Taxonomic differences in deciduous lower first molar crown outlines of Homo sapiens and Homo neanderthalensis

S. E. Bailey, R. Sorrentino, G. Mancuso, J. J. Hublin, S. Benazzi

    Research output: Contribution to journalArticlepeer-review


    Recent studies have demonstrated that the outline shapes of deciduous upper and lower second molars and the deciduous upper first molar are useful for diagnosing hominin taxa—especially Homo neanderthalensis and Homo sapiens. Building on these studies, we use geometric morphometric methods to assess the taxonomic significance of the crown outline of the lower first deciduous molar (dm1). We test whether the crown shape of the dm1 distinguishes H. neanderthalensis from H. sapiens and explore whether dm1 crown shape can be used to accurately assign individuals to taxa. Our fossil sample includes 3 early H. sapiens, 7 Upper Paleolithic H. sapiens, and 13 H. neanderthalensis individuals. Our recent human sample includes 103 individuals from Africa, Australia, Europe, South America, and South Asia. Our results indicate that H. neanderthalensis dm1s cluster fairly tightly and separate well from those of Upper Paleolithic H. sapiens. However, we also found that the range of shapes in the recent human sample completely overlaps the ranges of all fossil samples. Consequently, results of the quadratic discriminant analysis based on the first 8 principal components (PCs) representing more than 90% of the variation were mixed. Lower dm1s were correctly classified in 87.3% of the individuals; the combined H. sapiens sample had greater success (90.2%) in assigning individuals than did the H. neanderthalensis sample (61.5%). When the analysis was run removing the highly variable recent human sample, accuracy increased to 84.6% for H. neanderthalensis, and 57.1% of Upper Paleolithic H. sapiens were classified correctly by using the first 4 PCs (70.3%). We conclude that caution is warranted when assigning isolated dm1 crowns to taxa; while an assignment to H. neanderthalensis has a high probability of being correct, assignment to Upper Paleolithic H. sapiens is less certain.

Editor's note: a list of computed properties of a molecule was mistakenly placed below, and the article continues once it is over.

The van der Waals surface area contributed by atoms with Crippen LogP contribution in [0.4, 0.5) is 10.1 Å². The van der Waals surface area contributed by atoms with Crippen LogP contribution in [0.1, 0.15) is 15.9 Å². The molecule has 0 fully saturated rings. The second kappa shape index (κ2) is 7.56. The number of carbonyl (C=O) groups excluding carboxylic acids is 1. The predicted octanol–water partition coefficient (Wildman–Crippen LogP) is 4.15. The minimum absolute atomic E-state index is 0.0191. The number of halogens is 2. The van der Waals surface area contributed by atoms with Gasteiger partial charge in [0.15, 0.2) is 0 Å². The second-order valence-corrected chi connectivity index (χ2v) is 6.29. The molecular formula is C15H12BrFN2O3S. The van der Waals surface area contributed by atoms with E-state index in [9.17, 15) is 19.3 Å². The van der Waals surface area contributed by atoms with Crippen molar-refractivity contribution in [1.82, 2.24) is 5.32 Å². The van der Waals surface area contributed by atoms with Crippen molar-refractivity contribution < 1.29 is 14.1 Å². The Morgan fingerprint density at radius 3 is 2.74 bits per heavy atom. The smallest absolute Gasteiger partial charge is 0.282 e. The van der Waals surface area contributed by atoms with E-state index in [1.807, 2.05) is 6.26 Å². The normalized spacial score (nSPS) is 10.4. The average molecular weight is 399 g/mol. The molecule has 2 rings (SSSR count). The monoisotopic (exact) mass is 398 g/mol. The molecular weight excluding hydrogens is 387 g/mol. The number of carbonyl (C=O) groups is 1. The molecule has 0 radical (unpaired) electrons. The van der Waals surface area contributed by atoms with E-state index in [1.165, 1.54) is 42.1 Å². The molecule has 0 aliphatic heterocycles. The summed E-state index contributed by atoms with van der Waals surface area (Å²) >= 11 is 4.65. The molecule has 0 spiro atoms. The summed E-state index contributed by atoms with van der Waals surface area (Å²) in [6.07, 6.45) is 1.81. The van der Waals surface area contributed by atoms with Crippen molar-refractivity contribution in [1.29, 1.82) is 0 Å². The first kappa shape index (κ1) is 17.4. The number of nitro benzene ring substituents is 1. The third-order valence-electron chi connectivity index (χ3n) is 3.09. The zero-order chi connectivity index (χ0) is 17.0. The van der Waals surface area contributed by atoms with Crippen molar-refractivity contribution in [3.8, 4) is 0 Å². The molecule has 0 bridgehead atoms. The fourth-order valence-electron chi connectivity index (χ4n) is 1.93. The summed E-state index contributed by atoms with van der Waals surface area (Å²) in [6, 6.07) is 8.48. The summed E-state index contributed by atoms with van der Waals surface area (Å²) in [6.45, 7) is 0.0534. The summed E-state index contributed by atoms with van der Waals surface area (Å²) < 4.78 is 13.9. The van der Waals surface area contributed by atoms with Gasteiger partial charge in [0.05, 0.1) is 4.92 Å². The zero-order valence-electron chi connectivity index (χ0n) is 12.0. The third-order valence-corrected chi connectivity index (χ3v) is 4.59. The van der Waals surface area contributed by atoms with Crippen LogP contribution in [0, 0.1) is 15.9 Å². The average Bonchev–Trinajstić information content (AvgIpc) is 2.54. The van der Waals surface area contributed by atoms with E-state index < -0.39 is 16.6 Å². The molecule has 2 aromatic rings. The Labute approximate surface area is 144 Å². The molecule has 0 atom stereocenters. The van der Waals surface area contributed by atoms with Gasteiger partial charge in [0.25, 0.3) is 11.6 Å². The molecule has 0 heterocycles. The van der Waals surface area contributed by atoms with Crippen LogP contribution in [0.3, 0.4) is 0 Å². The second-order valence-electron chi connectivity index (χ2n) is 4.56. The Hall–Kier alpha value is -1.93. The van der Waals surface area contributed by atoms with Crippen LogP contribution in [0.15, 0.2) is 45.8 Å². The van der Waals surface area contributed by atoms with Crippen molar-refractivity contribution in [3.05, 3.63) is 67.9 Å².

Original languageEnglish (US)
    Article number102864
    JournalJournal of Human Evolution
    StatePublished - Oct 2020


    • Deciduous molars
    • Geometric morphometrics
    • Homo sapiens
    • Neanderthals
    • Tooth shape

    ASJC Scopus subject areas

    • Ecology, Evolution, Behavior and Systematics
    • Anthropology


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